ASU Alameda opening puts natural history on display

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The grand opening of ASU's Alameda building, which is home to several natural history collections, hosted dozens of people, including students, professors and researchers.

Around nine different collections were on display when the facility opened its doors officially for the first time Thursday. Cheers erupted as ASU officials snipped the massive red ribbon in half and welcomed natural history enthusiasts to see all the exhibits.

Nico Franz is a professor at the School of Life Sciences at the University and the insect curator. He was hired three years ago and is charged with overseeing some of the collections, which has its own history and specimens, Franz said.

“We’re very giddy,” Franz said. “I’m just happy because I feel like this could have gone a number of ways when you move off campus.”

The building is at Alameda Drive and Hardy Drive, which puts it just southeast of the Tempe campus.

“Right now ... there is more coherence to the group and general agreement that overall everybody won,” he said.

Franz said it was about a three-year process to get the collections and exhibits moved to the new location. Construction began in September last year and was completed in April.

“There was a lot of planning that went into it and a lot of final touches and hassles,” Franz said. “It was a combination of finishing the final renovation and then rolling out the content at the same time.”

One of the professors housed one of his own collections in the herbarium area of the building. School of Life Sciences Professor Leslie Landrum collects guava products, such as drinks and candies, from all over the world. His collection is housed in a tall glass case and labeled with the origin of the product, which comes from across the world.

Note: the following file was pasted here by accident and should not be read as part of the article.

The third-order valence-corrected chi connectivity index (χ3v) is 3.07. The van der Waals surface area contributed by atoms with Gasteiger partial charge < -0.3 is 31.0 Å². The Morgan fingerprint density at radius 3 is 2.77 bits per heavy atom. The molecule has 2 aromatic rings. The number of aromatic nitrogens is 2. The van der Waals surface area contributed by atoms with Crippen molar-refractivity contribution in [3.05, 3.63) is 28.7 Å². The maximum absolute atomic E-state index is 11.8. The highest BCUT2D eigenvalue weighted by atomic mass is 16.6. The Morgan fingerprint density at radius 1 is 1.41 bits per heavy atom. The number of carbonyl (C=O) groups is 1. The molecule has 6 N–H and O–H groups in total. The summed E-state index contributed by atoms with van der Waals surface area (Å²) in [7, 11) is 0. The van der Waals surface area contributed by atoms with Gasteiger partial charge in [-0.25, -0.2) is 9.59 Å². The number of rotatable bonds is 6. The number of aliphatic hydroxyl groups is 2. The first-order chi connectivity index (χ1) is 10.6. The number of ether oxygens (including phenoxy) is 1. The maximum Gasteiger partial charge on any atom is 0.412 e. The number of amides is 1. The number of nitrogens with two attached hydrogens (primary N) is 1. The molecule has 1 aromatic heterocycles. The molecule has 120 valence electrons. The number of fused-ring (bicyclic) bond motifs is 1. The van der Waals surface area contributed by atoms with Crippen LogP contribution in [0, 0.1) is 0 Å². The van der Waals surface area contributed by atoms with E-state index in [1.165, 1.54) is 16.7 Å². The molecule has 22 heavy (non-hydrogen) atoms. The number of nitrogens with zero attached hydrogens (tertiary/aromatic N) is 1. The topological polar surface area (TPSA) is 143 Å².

Landrum said he wanted to show the economic importance of the fruit.

“No one knows quite where they began,” Landrum said.

Landrum said many of the names in different languages sound similar and the fruit has many medicinal uses as well.

“People use them in different ways,” Landrum said. “People understand it’s medicinal even if you’re in Africa or Asia.”

Of the many that gathered at the opening, biological science sophomore Kellie Kodama had just started her first week as an intern at the facility.

“I never thought about working with plants,” Kodama said.

Kodama said that the internship is great so far and it’s not as stressful as some others in the field.

SLOS Interim Director Bert Jacobs said in a speech after the ribbon-cutting that he wants more for the building than just research.

“I really do want to welcome the community here today,” Jacobs said. “I hope this is really just the first of your many visits to this facility.”

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